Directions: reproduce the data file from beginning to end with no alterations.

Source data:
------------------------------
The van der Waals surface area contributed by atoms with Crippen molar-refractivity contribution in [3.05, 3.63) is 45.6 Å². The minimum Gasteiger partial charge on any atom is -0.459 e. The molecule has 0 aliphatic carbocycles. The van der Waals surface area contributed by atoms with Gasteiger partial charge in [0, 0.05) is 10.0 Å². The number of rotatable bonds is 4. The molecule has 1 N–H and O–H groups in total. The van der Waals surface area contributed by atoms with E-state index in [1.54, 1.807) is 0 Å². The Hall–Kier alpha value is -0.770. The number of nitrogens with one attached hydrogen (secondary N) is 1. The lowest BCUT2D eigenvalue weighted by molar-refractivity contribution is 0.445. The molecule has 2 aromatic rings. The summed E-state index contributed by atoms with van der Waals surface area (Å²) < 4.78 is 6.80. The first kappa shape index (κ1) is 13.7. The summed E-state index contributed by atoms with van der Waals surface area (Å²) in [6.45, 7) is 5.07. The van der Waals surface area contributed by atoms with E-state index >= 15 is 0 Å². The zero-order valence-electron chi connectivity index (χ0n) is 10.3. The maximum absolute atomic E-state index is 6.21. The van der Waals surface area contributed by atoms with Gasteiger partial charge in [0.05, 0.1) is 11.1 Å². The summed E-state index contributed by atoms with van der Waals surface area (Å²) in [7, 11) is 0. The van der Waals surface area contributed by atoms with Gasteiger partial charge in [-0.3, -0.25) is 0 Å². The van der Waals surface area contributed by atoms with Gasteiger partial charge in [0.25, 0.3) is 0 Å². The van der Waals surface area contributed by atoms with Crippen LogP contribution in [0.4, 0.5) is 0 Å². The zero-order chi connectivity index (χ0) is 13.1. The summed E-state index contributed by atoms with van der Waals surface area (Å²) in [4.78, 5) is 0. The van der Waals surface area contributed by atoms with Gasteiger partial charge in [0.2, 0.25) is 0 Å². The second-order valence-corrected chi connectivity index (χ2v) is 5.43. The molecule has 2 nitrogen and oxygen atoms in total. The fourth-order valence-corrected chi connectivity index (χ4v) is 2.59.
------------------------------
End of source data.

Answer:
The van der Waals surface area contributed by atoms with Crippen molar-refractivity contribution in [3.05, 3.63) is 45.6 Å². The minimum Gasteiger partial charge on any atom is -0.459 e. The molecule has 0 aliphatic carbocycles. The van der Waals surface area contributed by atoms with Gasteiger partial charge in [0, 0.05) is 10.0 Å². The number of rotatable bonds is 4. The molecule has 1 N–H and O–H groups in total. The van der Waals surface area contributed by atoms with E-state index in [1.54, 1.807) is 0 Å². The Hall–Kier alpha value is -0.770. The number of nitrogens with one attached hydrogen (secondary N) is 1. The lowest BCUT2D eigenvalue weighted by molar-refractivity contribution is 0.445. The molecule has 2 aromatic rings. The summed E-state index contributed by atoms with van der Waals surface area (Å²) < 4.78 is 6.80. The first kappa shape index (κ1) is 13.7. The summed E-state index contributed by atoms with van der Waals surface area (Å²) in [6.45, 7) is 5.07. The van der Waals surface area contributed by atoms with E-state index >= 15 is 0 Å². The zero-order valence-electron chi connectivity index (χ0n) is 10.3. The maximum absolute atomic E-state index is 6.21. The van der Waals surface area contributed by atoms with Gasteiger partial charge in [0.05, 0.1) is 11.1 Å². The summed E-state index contributed by atoms with van der Waals surface area (Å²) in [7, 11) is 0. The van der Waals surface area contributed by atoms with Gasteiger partial charge in [-0.3, -0.25) is 0 Å². The van der Waals surface area contributed by atoms with Gasteiger partial charge in [0.25, 0.3) is 0 Å². The van der Waals surface area contributed by atoms with Crippen LogP contribution in [0.4, 0.5) is 0 Å². The zero-order chi connectivity index (χ0) is 13.1. The summed E-state index contributed by atoms with van der Waals surface area (Å²) in [4.78, 5) is 0. The van der Waals surface area contributed by atoms with Gasteiger partial charge in [0.2, 0.25) is 0 Å². The second-order valence-corrected chi connectivity index (χ2v) is 5.43. The molecule has 2 nitrogen and oxygen atoms in total. The fourth-order valence-corrected chi connectivity index (χ4v) is 2.59.